Right to Earn a Livelihood
Formally recognized refugees are eligible to apply to the Ministry of Labor for work permits but asylum seekers are not. Authorities arrest and detain persons working on tourist visas, including unregistered asylum seekers. Ministerial Agreement 452 of 2006 exempts refugees from paying the $60 fee for obtaining work permits. Undocumented refugees must purchase a labor visa for $1,000 to work legally. The inability of asylum seekers to work legally throughout the lengthy process and that of unregistered refugees generally presses them into the unprotected and low-paying (occasionally non-paying) informal sector as street vendors, cleaners, restaurant staff, agricultural workers, or prostitutes.
Half of refugees and asylum seekers live on less than $1 per day compared to 36 percent of the local population and three-quarters live on less than $2. Unemployment among refugees is almost twice that of locals despite their having slightly higher levels of education.
The new Constitution guarantees all workers the equal protection of labor laws and social security.
Registered refugees may operate business enterprises but asylum seekers may not. Although they have the legal right to open bank accounts or cash checks, in practice, even recognized refugees and asylum seekers often cannot because banks required Ecuadorian identity cards, for which refugee visa holders are not eligible. This can also bar formal employment as many employers require employees to have bank accounts to receive their pay through direct deposit. Refugees have the right to own property except that no foreigner may own land within 50 km of the border.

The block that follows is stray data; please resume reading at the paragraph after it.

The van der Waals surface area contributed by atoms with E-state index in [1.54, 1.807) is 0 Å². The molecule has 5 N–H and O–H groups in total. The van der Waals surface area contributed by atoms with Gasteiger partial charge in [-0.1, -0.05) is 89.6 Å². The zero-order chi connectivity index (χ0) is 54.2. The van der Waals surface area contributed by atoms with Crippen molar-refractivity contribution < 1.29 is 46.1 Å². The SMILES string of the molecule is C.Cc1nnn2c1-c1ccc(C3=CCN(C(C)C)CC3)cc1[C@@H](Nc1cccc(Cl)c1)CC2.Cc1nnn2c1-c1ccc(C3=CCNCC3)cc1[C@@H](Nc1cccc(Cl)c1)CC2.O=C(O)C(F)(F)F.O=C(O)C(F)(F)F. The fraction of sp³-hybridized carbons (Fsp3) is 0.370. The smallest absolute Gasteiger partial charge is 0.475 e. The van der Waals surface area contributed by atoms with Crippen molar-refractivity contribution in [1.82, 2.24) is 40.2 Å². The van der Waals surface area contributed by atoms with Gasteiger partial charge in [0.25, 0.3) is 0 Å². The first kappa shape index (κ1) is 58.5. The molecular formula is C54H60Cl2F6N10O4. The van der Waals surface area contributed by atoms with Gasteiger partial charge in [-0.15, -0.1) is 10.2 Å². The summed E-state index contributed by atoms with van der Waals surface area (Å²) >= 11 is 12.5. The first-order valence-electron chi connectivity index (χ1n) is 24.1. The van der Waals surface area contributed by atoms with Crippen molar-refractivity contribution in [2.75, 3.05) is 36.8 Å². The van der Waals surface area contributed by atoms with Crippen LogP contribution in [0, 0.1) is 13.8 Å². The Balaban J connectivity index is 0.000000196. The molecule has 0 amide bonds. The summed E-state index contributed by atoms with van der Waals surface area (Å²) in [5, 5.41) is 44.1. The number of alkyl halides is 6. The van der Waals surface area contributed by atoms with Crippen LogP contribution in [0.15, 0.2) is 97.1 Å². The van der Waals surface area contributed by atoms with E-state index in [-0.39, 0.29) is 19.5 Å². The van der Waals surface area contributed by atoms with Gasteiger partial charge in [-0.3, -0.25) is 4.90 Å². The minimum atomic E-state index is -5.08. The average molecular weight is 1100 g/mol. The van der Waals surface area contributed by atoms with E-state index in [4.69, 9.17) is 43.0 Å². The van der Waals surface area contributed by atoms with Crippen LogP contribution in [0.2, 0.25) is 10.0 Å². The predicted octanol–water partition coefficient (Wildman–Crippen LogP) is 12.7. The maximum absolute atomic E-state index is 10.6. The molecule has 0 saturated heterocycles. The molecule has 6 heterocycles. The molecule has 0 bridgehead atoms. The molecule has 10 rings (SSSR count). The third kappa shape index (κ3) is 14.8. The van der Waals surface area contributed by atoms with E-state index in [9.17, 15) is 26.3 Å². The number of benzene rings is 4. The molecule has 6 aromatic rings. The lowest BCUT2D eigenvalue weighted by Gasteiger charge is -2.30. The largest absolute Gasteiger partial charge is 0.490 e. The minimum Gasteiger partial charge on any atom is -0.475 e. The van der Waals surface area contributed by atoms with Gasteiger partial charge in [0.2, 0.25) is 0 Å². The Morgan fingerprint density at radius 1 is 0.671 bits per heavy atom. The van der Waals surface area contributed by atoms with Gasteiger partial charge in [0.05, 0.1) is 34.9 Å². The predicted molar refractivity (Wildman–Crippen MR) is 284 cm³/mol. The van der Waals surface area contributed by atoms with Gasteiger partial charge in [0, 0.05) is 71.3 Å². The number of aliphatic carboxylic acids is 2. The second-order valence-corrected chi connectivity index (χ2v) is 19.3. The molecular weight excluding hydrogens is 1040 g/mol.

Public Relief and Education
Legally, recognized refugees and asylum seekers have access to public health services equal to that of national, including mental health services, emergency dental services, and free basic maternity aid and the health ministry reaffirmed this in a 2004 Ministerial Agreement.
In September, Ministerial Agreement No. 337 removed a requirement that foreign students present visas or documentation of their immigration status when applying to enroll in public institutions allowing presentation of any identity document instead. The Agreement also allows them placement through an exam to the same grade level as nationals, if they lack certification of studies from their countries of origin. Nevertheless, schools often make refugee children pay extra fees or deny them admittance because they lack documentation available only in their home countries. Sometimes children can study but schools refuse to issue them certificates and diplomas because of their lack of documentation of previous studies.
Since 2006, development plans in Sucumbíos have taken refugees and asylum seekers into account at least formally but the Ministry of Economic and Social Inclusion's programs for groups with special needs are available only to nationals.